As 2016 approached its end, I started to take inventory of my life and began doing some major removal and cleansing.
Like that of a snake, I was ready to exist in my new skin.
A couple of years back, for New Year’s I became a vegetarian (because let’s face it, I didn’t know how to cook, so might as well make it easier on myself and eliminate having to cook meat altogether), and I started a trial and error program of finding out what kind of exercise routines worked best for me long term.
Fast forward two years later, I’ve got my own little cook book of vegetarian recipes (which my mom is oh so proud of me for),and I’m an inch closer every year to doing the splits without feeling like I am tearing my pelvis apart.
This year? My resolution is to rewire impulsive behaviors.
If I have learnt anything in the last two years when it comes to cooking and exercising, it’s that quick and fast don’t last.
You want results that last a life-time? You can’t expect to get it in a quick fix.
I’ve been applying this theory to the way I manage my finances, the way in which I approach educating myself in writing, and in relationships.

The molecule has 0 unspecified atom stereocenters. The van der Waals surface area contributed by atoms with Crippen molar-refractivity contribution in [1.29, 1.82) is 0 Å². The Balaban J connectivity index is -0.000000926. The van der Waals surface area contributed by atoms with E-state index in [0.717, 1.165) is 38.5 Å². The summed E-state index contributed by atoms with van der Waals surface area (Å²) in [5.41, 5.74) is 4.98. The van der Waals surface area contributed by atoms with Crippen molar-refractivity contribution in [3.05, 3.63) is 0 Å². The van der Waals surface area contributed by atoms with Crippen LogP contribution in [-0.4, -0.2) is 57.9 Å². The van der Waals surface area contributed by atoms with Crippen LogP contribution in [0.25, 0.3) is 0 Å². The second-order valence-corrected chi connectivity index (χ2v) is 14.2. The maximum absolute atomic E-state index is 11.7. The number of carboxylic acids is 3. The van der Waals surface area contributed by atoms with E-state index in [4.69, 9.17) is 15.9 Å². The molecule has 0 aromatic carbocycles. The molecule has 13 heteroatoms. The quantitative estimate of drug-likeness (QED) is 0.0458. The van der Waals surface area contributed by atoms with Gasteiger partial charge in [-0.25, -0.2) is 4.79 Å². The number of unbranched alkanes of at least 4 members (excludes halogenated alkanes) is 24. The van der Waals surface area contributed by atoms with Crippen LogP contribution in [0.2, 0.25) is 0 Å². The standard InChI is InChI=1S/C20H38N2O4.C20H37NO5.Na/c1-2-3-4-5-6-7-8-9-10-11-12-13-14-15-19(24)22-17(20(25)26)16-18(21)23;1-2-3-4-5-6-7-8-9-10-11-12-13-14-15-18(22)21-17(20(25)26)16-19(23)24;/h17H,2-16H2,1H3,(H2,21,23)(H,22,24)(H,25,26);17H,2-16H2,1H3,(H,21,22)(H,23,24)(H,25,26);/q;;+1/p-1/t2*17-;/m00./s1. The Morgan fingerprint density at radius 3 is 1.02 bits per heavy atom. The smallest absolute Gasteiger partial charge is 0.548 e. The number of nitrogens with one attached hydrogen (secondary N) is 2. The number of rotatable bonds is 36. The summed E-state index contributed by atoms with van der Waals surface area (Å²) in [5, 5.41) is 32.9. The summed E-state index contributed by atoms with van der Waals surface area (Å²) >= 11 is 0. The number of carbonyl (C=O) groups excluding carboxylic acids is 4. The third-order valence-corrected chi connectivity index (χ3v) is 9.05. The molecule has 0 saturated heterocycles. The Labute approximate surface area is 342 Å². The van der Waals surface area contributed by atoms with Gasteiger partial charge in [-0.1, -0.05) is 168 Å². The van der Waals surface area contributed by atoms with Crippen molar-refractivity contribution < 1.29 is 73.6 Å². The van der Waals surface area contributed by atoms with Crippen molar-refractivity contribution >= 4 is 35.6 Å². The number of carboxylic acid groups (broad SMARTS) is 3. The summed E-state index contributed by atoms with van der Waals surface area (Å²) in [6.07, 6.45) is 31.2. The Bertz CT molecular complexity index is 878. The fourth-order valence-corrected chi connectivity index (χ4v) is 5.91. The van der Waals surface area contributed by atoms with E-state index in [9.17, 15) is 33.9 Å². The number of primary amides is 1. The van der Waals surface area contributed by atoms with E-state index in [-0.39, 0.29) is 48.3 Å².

By the time you read this, it will have only been four days after the new year, and I will have only been practicing this new behaviour for less than a couple of weeks. But so far, the one thing I have noticed is how my decision making has slowed down.
Kind of like that scene in Harry Potter and the Prisoner of Azkaban, when Harry is on the night bus and there are two double deckers approaching, and Ernie the driver magically slows down time, allowing him to complete all the actions he needs to make the bus suck itself in so that it can easily squeeze in between the two buses.
As an impulsive person, watching this impulsive driver slow things down and succeed in, well, not dying and killing the protagonist, was very gratifying.
And it reminded me that there is a payoff in taking your time. You might not see it right away, like you would if you were impulsive. But from my experience, slowing down to build something lasts longer than instant gratification.
On behalf of Houston Today, happy new year!